U.S. Department of Labor, Georgia Tech, and Georgia Department Of Public Health form alliance to reduce lead exposure

Paul A. Schlumper is SHES’ manager for the Georgia On-Site Safety and Health Consultation Program.

The U.S. Department of Labor’s Occupational Safety and Health Administration (OSHA); the Georgia Institute of Technology’s Safety, Health, and Environment Services (SHES) group; and Georgia Department of Public Health’s Division of Health Protection have formed a two-year alliance to raise awareness about lead exposure.

 

OSHA and its partners will provide employers, industry leaders, and the public with information, guidance, and access to training resources on preventing worker exposure to lead hazards in general and construction industries. The alliance will also emphasize how best to communicate this information to hard-to-reach workers.

 

Lead poisoning occurs when lead builds up in the body, usually over a period of months or years. Even exposure to small amounts of lead over time can cause serious health problems and children younger than 6 years are especially vulnerable to lead poisoning.

 

lead danger signAccording to OSHA estimates, approximately 804,000 workers in general industry and an additional 838,000 workers in construction are potentially exposed to lead. Workers are exposed to lead as a result of the production, use, maintenance, recycling, and disposal of lead material and products. Lead exposure occurs in most industry sectors including construction, manufacturing, wholesale trade, transportation, remediation and even recreation.

“Employers who implement appropriate safety controls and procedures can help minimize employee exposure to lead,” said Kurt Petermeyer, OSHA’s regional administrator. “The Department of Labor hopes that this collaborative effort will be a valuable tool in our mission to keep employees safe and healthy.”

 

Through its Alliance Program, OSHA fosters collaborative relationships with groups committed to worker safety and health, such as trade and professional organizations, unions, consulates, faith- and community-based organizations, businesses, and educational institutions, to prevent workplace fatalities, injuries, and illnesses. Alliance partners help OSHA reach targeted audiences – such as employers and workers in high-hazard industries – and give them better access to workplace safety and health tools and information.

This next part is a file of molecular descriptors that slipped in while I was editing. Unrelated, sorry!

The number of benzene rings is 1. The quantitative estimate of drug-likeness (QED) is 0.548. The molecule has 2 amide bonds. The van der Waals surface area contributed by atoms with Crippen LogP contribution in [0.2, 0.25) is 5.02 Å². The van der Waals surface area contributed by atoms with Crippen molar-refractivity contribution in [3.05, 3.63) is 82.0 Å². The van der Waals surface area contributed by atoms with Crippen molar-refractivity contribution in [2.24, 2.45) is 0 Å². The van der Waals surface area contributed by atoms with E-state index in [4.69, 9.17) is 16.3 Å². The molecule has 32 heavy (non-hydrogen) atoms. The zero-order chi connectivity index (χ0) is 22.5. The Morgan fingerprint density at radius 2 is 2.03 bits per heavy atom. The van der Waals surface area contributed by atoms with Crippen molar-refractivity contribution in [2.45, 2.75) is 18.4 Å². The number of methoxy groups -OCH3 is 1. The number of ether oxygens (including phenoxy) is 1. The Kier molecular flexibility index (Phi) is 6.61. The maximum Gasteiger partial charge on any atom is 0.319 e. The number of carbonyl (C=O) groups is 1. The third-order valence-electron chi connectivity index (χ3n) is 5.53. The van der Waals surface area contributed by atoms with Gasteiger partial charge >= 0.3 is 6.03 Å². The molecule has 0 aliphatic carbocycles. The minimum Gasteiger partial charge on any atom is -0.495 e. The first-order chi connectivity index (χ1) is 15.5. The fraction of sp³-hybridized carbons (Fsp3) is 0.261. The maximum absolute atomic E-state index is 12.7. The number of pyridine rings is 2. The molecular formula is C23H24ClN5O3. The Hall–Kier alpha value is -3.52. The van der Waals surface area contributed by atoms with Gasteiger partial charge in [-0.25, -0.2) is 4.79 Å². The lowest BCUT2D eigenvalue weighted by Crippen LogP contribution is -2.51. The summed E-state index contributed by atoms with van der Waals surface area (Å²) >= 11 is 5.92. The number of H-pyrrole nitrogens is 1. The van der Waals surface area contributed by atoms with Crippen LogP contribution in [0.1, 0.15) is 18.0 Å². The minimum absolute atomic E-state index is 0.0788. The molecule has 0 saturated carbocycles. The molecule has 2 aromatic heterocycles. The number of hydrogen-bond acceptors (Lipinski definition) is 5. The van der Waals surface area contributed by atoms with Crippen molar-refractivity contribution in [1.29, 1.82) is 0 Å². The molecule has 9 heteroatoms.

The SHES group, a program of Georgia Tech’s Enterprise Innovation Institute, offers a broad range of safety and health services to organizations in Georgia and the Southeast through its Region IV OSHA Training Institute Education Center and OSHA 21D Consultation Program.

 

“These alliances are critically important and effective in pooling our expertise to develop compliance assistance tools and resources, share information with workers and employers, and educate workers and employers about their rights and responsibilities,” said Paul A. Schlumper, SHES’ manager for the Georgia On-Site Safety and Health Consultation Program.

 

Typically, such alliances are comprised of groups working together to develop compliance assistance tools/resources, share information with workers and employers, and educate workers and employers about their rights and responsibilities. At the end of 2017, the SHES group was an active participant in five alliances. SHES also was active in seven partnerships last year, and added three more in 2018.  In a partnership, OSHA enters into an extended, voluntary, cooperative relationship with groups of employers, employees, and employee representatives to encourage, assist, and recognize their efforts to eliminate serious hazards and achieve a high level of worker safety and health.

 

“Our role as a member of an alliance or partnership can vary but may include conducting site inspections, conducting monitoring for air contaminants or noise,  attending alliance/partnership meetings, performing training, and development of safety and health resources,” Schlumper said.

 

Under the Occupational Safety and Health Act of 1970, employers are responsible for providing safe and healthful workplaces for their employees. OSHA’s role is to ensure these conditions for America’s working men and women by setting and enforcing standards, and providing training, education, and assistance. For more information, visit http://www.osha.gov.

 

About Safety, Health, and Environmental Services:

The Safety, Health, and Environmental Services group (SHES), a program of the Georgia Institute of Technology,  promotes excellence in the fields of occupational safety, health, and environmental compliance via the provision of world-class occupational safety and health and relevant training to the business community as a whole in support of the Occupational Safety and Health Administration’s training mission. SHES also provides on-site consultation services and environmental compliance assistance to small businesses in Georgia; participation in related community outreach; and support in various OSHA-related youth initiatives. For more information, please visit oshainfo.gatech.edu.

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